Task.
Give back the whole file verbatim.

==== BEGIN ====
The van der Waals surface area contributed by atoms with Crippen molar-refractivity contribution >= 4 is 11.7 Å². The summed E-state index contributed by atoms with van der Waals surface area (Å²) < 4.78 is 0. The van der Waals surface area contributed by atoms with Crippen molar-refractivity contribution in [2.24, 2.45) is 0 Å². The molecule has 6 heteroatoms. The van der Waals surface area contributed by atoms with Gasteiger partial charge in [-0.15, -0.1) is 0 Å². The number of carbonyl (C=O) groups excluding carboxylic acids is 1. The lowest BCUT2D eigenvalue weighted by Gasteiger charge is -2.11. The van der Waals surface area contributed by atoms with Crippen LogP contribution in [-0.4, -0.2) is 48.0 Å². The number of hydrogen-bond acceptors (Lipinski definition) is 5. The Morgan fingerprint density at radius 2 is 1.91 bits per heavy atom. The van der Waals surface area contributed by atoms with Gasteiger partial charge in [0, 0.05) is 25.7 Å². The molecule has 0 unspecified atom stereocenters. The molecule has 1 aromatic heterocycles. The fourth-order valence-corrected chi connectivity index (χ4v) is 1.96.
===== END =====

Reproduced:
The van der Waals surface area contributed by atoms with Crippen molar-refractivity contribution >= 4 is 11.7 Å². The summed E-state index contributed by atoms with van der Waals surface area (Å²) < 4.78 is 0. The van der Waals surface area contributed by atoms with Crippen molar-refractivity contribution in [2.24, 2.45) is 0 Å². The molecule has 6 heteroatoms. The van der Waals surface area contributed by atoms with Gasteiger partial charge in [-0.15, -0.1) is 0 Å². The number of carbonyl (C=O) groups excluding carboxylic acids is 1. The lowest BCUT2D eigenvalue weighted by Gasteiger charge is -2.11. The van der Waals surface area contributed by atoms with Crippen LogP contribution in [-0.4, -0.2) is 48.0 Å². The number of hydrogen-bond acceptors (Lipinski definition) is 5. The Morgan fingerprint density at radius 2 is 1.91 bits per heavy atom. The van der Waals surface area contributed by atoms with Gasteiger partial charge in [0, 0.05) is 25.7 Å². The molecule has 0 unspecified atom stereocenters. The molecule has 1 aromatic heterocycles. The fourth-order valence-corrected chi connectivity index (χ4v) is 1.96.